Patty Burke manages the Sea Breeze with Karen Kelley. Each gets one day off during the week. "The profit is our salaries," Burke said.
The bed-and-breakfast will close Aug. 15 for a month. "It gives the buildings a rest," Burke said. The two managers need a rest, too. "We've been going every day for almost three years."
Bob and Martha Bruce created the six-room Sunset Bay Inn out of the home where Martha Bruce grew up, at 635 Bay St. NE in St. Petersburg. Her family sold the house in 1967, but the Bruces bought it back in 1996.
They paid $220,000 for the house, which was a mess. They decided to start a bed-and-breakfast that Bob Bruce would manage while Martha Bruce kept her job. It took all of 1997 and $250,000 to renovate and furnish the house. Bob Bruce said they used a Small Business Administration loan. They live at the inn. Rates range from $140 to $240.
The Sunset Bay Inn carries a AAA four-diamond rating of approval. That award comes from the Bruces' determination to offer only the best, Bob Bruce said, from mattresses to room decoration to food. The Sunset even has a water purification system.
"We have an obligation to guests and the industry to provide guests with the best possible stay," Bruce said. "If they come here and they are not happy, they are not going to stay in another bed-and-breakfast."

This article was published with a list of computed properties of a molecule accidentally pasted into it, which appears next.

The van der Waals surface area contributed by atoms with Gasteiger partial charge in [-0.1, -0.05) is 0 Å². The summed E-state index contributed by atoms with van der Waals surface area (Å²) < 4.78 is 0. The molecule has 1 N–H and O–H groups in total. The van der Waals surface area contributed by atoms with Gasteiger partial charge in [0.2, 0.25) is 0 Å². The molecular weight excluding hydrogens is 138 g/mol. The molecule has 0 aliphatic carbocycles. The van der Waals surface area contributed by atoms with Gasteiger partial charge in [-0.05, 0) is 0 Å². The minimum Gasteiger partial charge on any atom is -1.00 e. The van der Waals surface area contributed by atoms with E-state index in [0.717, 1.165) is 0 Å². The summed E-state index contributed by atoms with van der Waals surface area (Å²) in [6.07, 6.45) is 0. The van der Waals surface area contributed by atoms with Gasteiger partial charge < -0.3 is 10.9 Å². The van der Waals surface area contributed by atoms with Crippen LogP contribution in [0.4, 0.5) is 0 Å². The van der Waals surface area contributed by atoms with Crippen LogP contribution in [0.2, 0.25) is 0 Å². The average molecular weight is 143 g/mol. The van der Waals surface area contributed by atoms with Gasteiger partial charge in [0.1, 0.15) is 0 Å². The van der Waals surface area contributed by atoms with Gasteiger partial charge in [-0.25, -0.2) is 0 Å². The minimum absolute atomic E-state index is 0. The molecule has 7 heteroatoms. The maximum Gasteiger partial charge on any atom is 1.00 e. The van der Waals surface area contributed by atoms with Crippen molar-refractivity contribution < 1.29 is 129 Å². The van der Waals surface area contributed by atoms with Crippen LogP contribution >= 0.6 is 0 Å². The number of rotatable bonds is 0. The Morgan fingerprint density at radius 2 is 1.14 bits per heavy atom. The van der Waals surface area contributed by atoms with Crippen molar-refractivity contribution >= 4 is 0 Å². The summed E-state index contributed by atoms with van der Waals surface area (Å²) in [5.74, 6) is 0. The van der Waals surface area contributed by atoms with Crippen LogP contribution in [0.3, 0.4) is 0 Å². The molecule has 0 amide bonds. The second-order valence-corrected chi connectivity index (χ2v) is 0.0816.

Their happiness can be affected by the innkeeper's personality. Most B&Bs are run by proprietors who love to be around people and enjoy sharing breakfast with them or a social hour in the evenings.
"I think people are hungry for some kind of human contact, even if they don't join in," said Pat Bishop, owner of Pasa Tiempo Bed & Breakfast, at 7141 Bay St. in St. Pete Beach.
"You learn to judge people," Bishop said. "Some people really want you to spend time with them. Others just want to be by themselves."
Bishop created her B&B from a small apartment building that she bought in 1984. It has been an inn for 21/2 years. She would not disclose the cost of renovating the building into eight suites, some of which overlook Boca Ciega Bay. Rates range from $100 to $150 a night.
Bishop said she refers overflow guests to the Sea Breeze Manor in Gulfport, and the managers there send her guests when they are full.
Local innkeepers say they don't consider each other competition. In fact, the more bed-and-breakfasts, the better. All compete with the hotels. Kelly, of the Bayboro House, thinks the area inns should form an association to keep standards high and solidify the industry.
The Internet is proving to be the best advertising for bed-and-breakfast inns, several owners said.
"Web sites are starting to take over," said Kelly. "In this day and age, you are dead without it."
Burke said 80 percent of the business she gets at Sea Breeze Manor comes from the Internet. Her inn is on four sites, including wedding pages.
The first year Pasa Tiempo was open, 60 percent of the business came from word of mouth, Bishop said. "This year the Internet took over."